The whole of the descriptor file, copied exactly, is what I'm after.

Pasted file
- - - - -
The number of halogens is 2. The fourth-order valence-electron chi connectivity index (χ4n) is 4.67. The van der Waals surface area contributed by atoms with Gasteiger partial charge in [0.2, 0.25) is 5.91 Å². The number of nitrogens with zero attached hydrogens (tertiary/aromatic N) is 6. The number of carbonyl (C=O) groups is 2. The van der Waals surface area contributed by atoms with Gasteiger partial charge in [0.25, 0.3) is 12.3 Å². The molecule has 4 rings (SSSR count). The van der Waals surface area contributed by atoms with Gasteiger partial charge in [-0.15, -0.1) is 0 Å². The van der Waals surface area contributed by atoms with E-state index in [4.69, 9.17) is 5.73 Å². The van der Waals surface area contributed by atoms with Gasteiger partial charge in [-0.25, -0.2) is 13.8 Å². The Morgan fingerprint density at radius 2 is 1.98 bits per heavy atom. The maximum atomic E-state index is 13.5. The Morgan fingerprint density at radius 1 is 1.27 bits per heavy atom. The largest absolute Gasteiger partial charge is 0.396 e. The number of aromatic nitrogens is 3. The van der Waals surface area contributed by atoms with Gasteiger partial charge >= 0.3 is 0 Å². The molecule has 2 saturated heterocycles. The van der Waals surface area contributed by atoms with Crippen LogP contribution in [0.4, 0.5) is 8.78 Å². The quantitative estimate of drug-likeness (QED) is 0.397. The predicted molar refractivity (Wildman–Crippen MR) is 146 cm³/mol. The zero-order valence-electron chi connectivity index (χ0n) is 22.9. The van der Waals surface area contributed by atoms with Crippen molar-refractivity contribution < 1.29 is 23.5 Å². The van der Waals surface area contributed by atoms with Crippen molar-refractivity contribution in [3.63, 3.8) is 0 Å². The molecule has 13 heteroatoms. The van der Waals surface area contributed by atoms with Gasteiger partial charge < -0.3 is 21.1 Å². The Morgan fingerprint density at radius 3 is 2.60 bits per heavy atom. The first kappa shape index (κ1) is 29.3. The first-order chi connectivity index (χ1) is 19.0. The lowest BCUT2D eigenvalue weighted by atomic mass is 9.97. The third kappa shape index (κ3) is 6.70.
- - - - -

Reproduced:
The number of halogens is 2. The fourth-order valence-electron chi connectivity index (χ4n) is 4.67. The van der Waals surface area contributed by atoms with Gasteiger partial charge in [0.2, 0.25) is 5.91 Å². The number of nitrogens with zero attached hydrogens (tertiary/aromatic N) is 6. The number of carbonyl (C=O) groups is 2. The van der Waals surface area contributed by atoms with Gasteiger partial charge in [0.25, 0.3) is 12.3 Å². The molecule has 4 rings (SSSR count). The van der Waals surface area contributed by atoms with Gasteiger partial charge in [-0.15, -0.1) is 0 Å². The van der Waals surface area contributed by atoms with E-state index in [4.69, 9.17) is 5.73 Å². The van der Waals surface area contributed by atoms with Gasteiger partial charge in [-0.25, -0.2) is 13.8 Å². The Morgan fingerprint density at radius 2 is 1.98 bits per heavy atom. The maximum atomic E-state index is 13.5. The Morgan fingerprint density at radius 1 is 1.27 bits per heavy atom. The largest absolute Gasteiger partial charge is 0.396 e. The number of aromatic nitrogens is 3. The van der Waals surface area contributed by atoms with Gasteiger partial charge >= 0.3 is 0 Å². The molecule has 2 saturated heterocycles. The van der Waals surface area contributed by atoms with Crippen LogP contribution in [0.4, 0.5) is 8.78 Å². The quantitative estimate of drug-likeness (QED) is 0.397. The predicted molar refractivity (Wildman–Crippen MR) is 146 cm³/mol. The zero-order valence-electron chi connectivity index (χ0n) is 22.9. The van der Waals surface area contributed by atoms with Crippen molar-refractivity contribution < 1.29 is 23.5 Å². The van der Waals surface area contributed by atoms with Crippen molar-refractivity contribution in [3.63, 3.8) is 0 Å². The molecule has 13 heteroatoms. The van der Waals surface area contributed by atoms with Gasteiger partial charge < -0.3 is 21.1 Å². The Morgan fingerprint density at radius 3 is 2.60 bits per heavy atom. The first kappa shape index (κ1) is 29.3. The first-order chi connectivity index (χ1) is 19.0. The lowest BCUT2D eigenvalue weighted by atomic mass is 9.97. The third kappa shape index (κ3) is 6.70.